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Education and outreach



The recent exchange on education and outreach prompts me to share some
tidbits from my own professional community. Space issues run a close
second to dinosaurs in interest for kids (at perhaps 10% of the attention
that dinosaurs usually get), and many of us in astronomy and space
science have long felt that disciplines this heavily dependent on public
support have a special responsibility to share the excitement of what
we're learning with the public (of all ages). In recent years, a bandwagon
has started rolling on outreach and involvement with elementary and
secondary education. Numerous trial programs have been going, and there 
is consensus on a few items. In particular, given the paucity of
professionals, the most effective use of time is often in workshops
for teachers, who will frequently lack the materials and pointers to see
whether something is amiss in the curriculum. There have been some
very interesting longer-term partnerships, the best of which happen
when the researcher discovers that it really takes an equal partnership -
that the "lower-level" teacher has a great deal of experience and expertise
in how to do things in the classroom which simply wouldn't occur to
someone who's only taught college students (who I sometimes despair
must have shorter attention spans...).

In our own group, we have found direct experiences to have a lasting
impact - we bring school groups in perhaps 15-20 times a year for
show and tell, including telescopic views of the sun and maybe Venus
(being pretty much confined to daylight for this). There is also
a tension here that I've heard some paleontologists express, between
having the kids do something that will get them thinking as opposed 
to makework assignments. NASA has done a lot lately to make materials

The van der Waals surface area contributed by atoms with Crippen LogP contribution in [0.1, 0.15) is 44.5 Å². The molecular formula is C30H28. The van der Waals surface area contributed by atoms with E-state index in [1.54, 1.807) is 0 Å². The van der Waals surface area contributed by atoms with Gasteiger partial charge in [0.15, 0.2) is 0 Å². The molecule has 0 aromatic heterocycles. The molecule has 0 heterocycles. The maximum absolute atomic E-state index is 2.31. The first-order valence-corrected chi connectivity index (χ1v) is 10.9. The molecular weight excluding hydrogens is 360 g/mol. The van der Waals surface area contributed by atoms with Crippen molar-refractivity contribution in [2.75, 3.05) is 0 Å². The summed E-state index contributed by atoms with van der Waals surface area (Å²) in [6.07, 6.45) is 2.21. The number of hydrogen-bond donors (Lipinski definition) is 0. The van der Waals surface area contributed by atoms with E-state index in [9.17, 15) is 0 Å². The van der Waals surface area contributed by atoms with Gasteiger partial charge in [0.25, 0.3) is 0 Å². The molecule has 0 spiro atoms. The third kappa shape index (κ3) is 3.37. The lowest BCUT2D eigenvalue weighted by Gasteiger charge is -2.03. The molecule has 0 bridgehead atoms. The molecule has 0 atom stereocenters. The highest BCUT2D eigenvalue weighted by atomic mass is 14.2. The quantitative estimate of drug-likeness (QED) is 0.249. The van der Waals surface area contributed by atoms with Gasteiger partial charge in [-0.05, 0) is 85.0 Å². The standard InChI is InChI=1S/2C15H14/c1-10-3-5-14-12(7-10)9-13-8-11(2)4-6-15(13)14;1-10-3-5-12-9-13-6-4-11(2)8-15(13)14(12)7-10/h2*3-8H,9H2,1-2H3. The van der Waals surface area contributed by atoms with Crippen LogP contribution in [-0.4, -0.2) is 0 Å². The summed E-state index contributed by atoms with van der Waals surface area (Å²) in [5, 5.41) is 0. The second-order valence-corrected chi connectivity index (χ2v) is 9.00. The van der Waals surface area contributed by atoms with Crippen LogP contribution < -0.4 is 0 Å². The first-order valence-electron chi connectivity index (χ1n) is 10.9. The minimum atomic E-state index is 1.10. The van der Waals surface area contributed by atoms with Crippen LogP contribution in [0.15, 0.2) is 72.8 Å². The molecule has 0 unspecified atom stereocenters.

and data available publicly - one poster already noted this in regard
to satellite data. I will point out that this is easier for NASA than
for some other agencies, because public image aside, NASA has a long-standing
policy that its photographs are not subject to copyright (and their 
use is unlimited unless some sort of commercial misrepresentation takes
place). The policy has now carried over to digital data, and the whole
body of data from some missions is now available on CD-ROM or internet
once original investigators' proprietary periods have expired when
that is relevant (nope, I will not be suckered into arguing about
this one). I am quite interested in the recent work on making digital
casts of fossils; even so far, the broadening of public involvement
made possible by widespread data sharing has been very encouraging.
Furthermore, it brings a lot of good will to the field - just think back
to the excitement as we all watched the aftermath of SL9's demise
practically in real time.

Hope some of these ideas can jump fields usefully. Special thanks to the
long and thoughtful posts on museum roles and policies.

Bill Keel                 Astronomy, University of Alabama